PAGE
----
Attackers have been abusing websites for months that are hosted on Joomla, WordPress and other content management platforms. One gaping vulnerability can open the door for a cybercrime group, for example, to build a formidable botnet, or lure victims to malware that can cash out a bank account or steal legitimate credentials.
A nasty Joomla vulnerability was recently patched, but not before attackers used a zero day exploit to take over tens of thousands of sites and redirect victims to the Blackhole exploit kit, according to security company Versafe. Most of the attacks were against financial institutions in Europe, the Middle East and Asia and stemmed from an initial attack against 100 Joomla-hosted websites.
Joomla vulnerabilities have been a particular problem; 57 percent of the attacks Versafe has seen this year have come from sites hosted on the platform, up from 41 percent last year.
Joomla’s patch, released Aug. 1, fixes a flaw in versions 2.5.x and 3.x. An attacker with access to the media manager on the platform’s console could upload malware or any other malicious code by adding a period to the end of a php file, Versafe said. Users are urged to upgrade to version 2.5.14 or 3.1.5 immediately. Versafe also notes that sites on older versions of Joomla such as 1.5.x that are no longer supported, attackers do not need an account on the server to upload code.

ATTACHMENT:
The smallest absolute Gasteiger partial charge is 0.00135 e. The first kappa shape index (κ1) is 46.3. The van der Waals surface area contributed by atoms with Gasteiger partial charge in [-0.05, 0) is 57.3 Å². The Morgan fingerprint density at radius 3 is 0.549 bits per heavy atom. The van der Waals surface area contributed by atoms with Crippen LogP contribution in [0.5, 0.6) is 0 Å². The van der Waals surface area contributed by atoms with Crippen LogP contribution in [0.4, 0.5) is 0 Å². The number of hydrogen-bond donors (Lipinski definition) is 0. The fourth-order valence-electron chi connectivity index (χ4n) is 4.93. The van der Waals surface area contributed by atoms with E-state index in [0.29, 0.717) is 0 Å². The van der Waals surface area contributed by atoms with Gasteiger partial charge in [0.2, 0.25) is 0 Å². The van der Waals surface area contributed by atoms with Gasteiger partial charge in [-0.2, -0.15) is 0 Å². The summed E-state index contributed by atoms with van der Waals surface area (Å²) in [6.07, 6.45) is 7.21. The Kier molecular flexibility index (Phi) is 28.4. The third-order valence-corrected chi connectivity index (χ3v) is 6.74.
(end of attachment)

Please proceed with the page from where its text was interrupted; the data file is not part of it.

“What brought this vulnerability to our attention was that we noticed a sharp increase in the number of phishing and malware attacks being hosted from legitimate Joomla-based sites,” said Eyal Gruner, CEO of Versafe in a statement. “The series of attacks exploiting this vulnerability were particularly aggressive and widespread — involved in over 50% of the attacks targeting our clients and others in EMEA — and ultimately successful in infecting a great many unsuspecting visitors to genuine websites.”
Once an attacker compromises a Joomla web server, Versafe observed phishing sites being used to steal credit card numbers or harvest credentials, as well as victims lured to sites hosting Blackhole. Once there, they are infected with the Zeus Trojan, which harvests financial logins that can lead to wiped out bank accounts and additional malware infections.
Versafe said the attackers were using IP addresses based in China and launching the same exploit against their targets.
Just last week, Joomla sites—along with WordPress and Datalife Engine—were compromised and recruited into the Fort Disco botnet. Made up of 25,000 Windows machines, Fort Disco is similar to Brobot which was used in distributed denial of service attacks against U.S. financial institutions late last year. The new campaign is a large-scale brute force attack where the compromised machines receive a list of common usernames and password combinations, usually default or weak passwords, to try to compromise victims. Once in, the botmaster can send in additional payloads that can lead victims to the Styx exploit kit in some cases, or the bots could be harvested and used in a future DDoS attack.
A similar brute-force campaign was discovered in April, this one built with sites hosted on WordPress; attacks were discovered targeting administrative credentials with default or weak passwords. Web host HostGator reported 90,000 IP addresses involved in this particular attack.